Rip currents: don't panic and go with the flow

Rip currents are killing more people in Australia than shark attacks, floods, tropical cyclones, and bushfires combined.

According to Rob Brander, a rip expert at the University of New South Wales, 21 people drown in rips around Australia, on average.

"Studies show Australians do not understand rips and cannot identify rips as well as they think they can," Brander tells The Sidney Morning Herald.

"The reality is that tourists are not the big issue as some people might think. Usually, they account for less than 10 percent of fatalities".

Rob Brander is a coastal geomorphologist and has dedicated his research to understanding common beach and surf hazards, such as rip currents.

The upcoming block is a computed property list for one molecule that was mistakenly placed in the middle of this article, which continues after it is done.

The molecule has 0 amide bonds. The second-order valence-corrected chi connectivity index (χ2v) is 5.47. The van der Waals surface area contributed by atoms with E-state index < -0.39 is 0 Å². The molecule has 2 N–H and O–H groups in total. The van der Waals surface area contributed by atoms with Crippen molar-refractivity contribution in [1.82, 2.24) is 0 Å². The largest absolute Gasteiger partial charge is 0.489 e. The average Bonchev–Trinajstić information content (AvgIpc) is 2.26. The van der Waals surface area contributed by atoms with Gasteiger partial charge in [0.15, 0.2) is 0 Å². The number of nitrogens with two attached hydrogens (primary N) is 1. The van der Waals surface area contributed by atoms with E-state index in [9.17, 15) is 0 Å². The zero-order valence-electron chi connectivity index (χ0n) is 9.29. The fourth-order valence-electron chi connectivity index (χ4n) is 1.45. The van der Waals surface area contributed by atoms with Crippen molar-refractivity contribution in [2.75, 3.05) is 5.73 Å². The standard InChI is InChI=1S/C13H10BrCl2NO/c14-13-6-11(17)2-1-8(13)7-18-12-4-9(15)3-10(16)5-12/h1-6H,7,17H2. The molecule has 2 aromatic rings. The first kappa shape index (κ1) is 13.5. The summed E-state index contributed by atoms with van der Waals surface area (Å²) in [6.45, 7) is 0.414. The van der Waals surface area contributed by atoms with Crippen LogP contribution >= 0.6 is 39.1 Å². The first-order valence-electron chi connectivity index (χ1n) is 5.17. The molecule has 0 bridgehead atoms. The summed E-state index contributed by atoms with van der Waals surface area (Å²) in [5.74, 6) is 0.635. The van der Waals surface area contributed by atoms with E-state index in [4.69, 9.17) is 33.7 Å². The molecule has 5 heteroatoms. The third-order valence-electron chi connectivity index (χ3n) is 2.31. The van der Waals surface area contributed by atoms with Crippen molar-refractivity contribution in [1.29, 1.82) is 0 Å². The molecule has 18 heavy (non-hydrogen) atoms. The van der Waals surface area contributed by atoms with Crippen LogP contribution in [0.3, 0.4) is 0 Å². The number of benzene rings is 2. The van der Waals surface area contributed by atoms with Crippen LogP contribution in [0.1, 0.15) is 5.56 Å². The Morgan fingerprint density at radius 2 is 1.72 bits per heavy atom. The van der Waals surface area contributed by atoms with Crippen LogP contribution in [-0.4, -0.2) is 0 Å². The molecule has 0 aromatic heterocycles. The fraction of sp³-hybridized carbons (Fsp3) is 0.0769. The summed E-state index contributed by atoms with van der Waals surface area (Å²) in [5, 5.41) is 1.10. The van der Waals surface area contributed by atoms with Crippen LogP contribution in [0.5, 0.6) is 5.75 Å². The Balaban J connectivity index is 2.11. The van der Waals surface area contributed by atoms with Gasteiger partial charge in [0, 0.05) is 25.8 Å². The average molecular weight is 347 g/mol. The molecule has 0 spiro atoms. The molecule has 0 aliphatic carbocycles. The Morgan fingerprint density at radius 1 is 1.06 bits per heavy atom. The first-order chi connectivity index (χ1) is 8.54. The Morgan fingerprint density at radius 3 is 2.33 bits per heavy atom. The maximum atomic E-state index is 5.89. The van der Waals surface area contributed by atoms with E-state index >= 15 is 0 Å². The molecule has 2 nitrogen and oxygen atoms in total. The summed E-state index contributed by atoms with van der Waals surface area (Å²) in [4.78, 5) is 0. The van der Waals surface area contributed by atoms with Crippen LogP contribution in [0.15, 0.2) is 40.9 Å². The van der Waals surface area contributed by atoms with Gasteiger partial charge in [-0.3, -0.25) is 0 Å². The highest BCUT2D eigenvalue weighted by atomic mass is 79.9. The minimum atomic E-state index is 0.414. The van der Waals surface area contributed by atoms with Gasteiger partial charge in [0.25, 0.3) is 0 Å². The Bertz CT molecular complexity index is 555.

His study involves measurements of rip current flow using GPS drifters, as well as measurements of swimmer escape strategies using GPS.

You can survive rip currents. First, don't panic because rips won't pull you underwater. If you're tired, raise your hand so that a lifesaver can see you.

Also, you can try to swim toward white water because it means it's shallow; you may stand up, and it will bring you back to the beach. Never swim against the rip.

Discover Rob Brander's "Dr Rip's Essential Beach Book."

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